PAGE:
"The Road to Serfdom" advanced two broad themes, one negative and the other positive. The first was that socialism leads almost inevitably to tyranny and the loss of liberty in all of its forms. The second was that the antidote to socialism is to be found in the revival of classical liberalism as articulated by British-Enlightenment thinkers like Adam Smith, David Hume and Edmund Burke. The book was in some ways highly pessimistic, for socialism was advancing everywhere and appeared irresistible. . . . At the same time, Hayek saw a way out through the revival of a tradition of thought that was in the process of being lost.
As for present-day conservatism, in Hayek's view it suffered from a fatal weakness. Because it relied on tradition rather than principle, it could slow down or resist but never fundamentally alter the direction in which events were moving. That is why he took pains to emphasize that he himself was not a conservative at all, but rather a liberal in the Whig tradition. . . . This, as it happened, was one feature of Hayek's thinking that appealed in particular to Americans.
The American polity, as Hayek understood, was originally built on the principle of liberty, and its political tradition was greatly influenced by the Whig ideals of limited government and the rule of law [Bernard Bailyn and others also believed this - MAC]. As a consequence, defenders of the American tradition were themselves frequently 'liberals' in the European sense. For Americans concerned about the expansion of government, the alternative to socialism and the welfare state was not conservatism but individualism.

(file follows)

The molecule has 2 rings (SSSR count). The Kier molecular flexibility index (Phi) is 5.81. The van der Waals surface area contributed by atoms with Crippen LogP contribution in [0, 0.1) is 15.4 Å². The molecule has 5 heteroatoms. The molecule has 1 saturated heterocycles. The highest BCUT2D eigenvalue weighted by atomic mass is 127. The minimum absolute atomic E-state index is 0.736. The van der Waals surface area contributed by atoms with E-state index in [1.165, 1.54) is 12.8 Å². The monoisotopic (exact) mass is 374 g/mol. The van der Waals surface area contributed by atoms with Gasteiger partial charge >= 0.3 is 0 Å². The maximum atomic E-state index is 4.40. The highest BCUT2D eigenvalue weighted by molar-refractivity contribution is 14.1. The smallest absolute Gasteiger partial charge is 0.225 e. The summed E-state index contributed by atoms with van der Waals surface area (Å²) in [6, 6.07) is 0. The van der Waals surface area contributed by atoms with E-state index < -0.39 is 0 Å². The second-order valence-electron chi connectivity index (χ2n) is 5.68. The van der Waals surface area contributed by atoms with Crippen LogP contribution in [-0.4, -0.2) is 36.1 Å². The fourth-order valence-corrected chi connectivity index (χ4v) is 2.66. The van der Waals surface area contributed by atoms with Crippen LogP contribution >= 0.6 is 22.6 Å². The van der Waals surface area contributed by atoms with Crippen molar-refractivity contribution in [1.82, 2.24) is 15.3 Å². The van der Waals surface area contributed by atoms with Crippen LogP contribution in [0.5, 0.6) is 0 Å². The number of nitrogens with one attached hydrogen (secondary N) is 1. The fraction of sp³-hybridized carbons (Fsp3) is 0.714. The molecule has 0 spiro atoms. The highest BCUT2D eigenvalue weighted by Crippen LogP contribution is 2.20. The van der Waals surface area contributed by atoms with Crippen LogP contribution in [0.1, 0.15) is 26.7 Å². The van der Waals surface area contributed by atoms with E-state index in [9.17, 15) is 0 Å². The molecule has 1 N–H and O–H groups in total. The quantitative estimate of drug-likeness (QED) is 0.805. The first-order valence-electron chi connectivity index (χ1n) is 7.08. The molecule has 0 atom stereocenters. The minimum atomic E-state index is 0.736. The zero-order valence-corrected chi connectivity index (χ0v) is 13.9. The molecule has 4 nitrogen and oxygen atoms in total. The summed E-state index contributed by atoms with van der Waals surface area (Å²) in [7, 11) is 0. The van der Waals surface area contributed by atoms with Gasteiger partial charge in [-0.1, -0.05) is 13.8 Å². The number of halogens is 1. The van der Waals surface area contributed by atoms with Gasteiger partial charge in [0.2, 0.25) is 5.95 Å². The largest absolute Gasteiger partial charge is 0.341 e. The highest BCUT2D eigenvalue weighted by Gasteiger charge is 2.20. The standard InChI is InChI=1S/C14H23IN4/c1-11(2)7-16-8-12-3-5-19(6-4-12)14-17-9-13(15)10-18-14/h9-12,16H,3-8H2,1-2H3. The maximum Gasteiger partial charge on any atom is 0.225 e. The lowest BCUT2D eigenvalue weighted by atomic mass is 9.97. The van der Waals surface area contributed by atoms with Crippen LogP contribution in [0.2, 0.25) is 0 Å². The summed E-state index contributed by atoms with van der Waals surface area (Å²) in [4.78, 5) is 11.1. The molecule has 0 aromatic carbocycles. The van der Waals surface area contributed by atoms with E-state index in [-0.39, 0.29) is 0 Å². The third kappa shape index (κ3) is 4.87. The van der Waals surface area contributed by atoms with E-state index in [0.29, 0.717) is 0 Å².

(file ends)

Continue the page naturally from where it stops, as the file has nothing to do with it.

Another enduring contribution of "The Road to Serfdom," perhaps more influential in the long run than Hayek's critique of socialism, was its emphasis on the importance of ideas in the growth of political movements. Challenging the assumptions of the historical school of thought, Hayek insisted that socialism and statism were products not of economic forces beyond anyone's control but of erroneous and destructive ideas. The Whig principles that had influenced continental thought during the 18th and 19th centuries had been displaced by German thinkers from Hegel and Marx down to Sombart and Mannheim, whose collectivist doctrines had captured the imagination of intellectuals. In another essay, 'The Intellectuals and Socialism' (1949), Hayek mapped out a broad, long-term strategy for combating this challenge.
Practical men of business, Hayek wrote, were at a decided disadvantage in the war of ideas because of their deep distrust of theoretical speculation and their 'tendency to orthodoxy.' Businessmen, moreover, did not understand the link between ideas and political movements, and therefore did not see the need to mount a sustained intellectual defense of their own interests. He urged his followers to learn from the success of socialism, which had originated as a construction of theorists and philosophers and only later emerged as a political movement fielding candidates for office and appealing to voters.
Tuesday, May 31, 2005
James Pierson,in an article on the rise of conservative philanthropy, distills Hayek: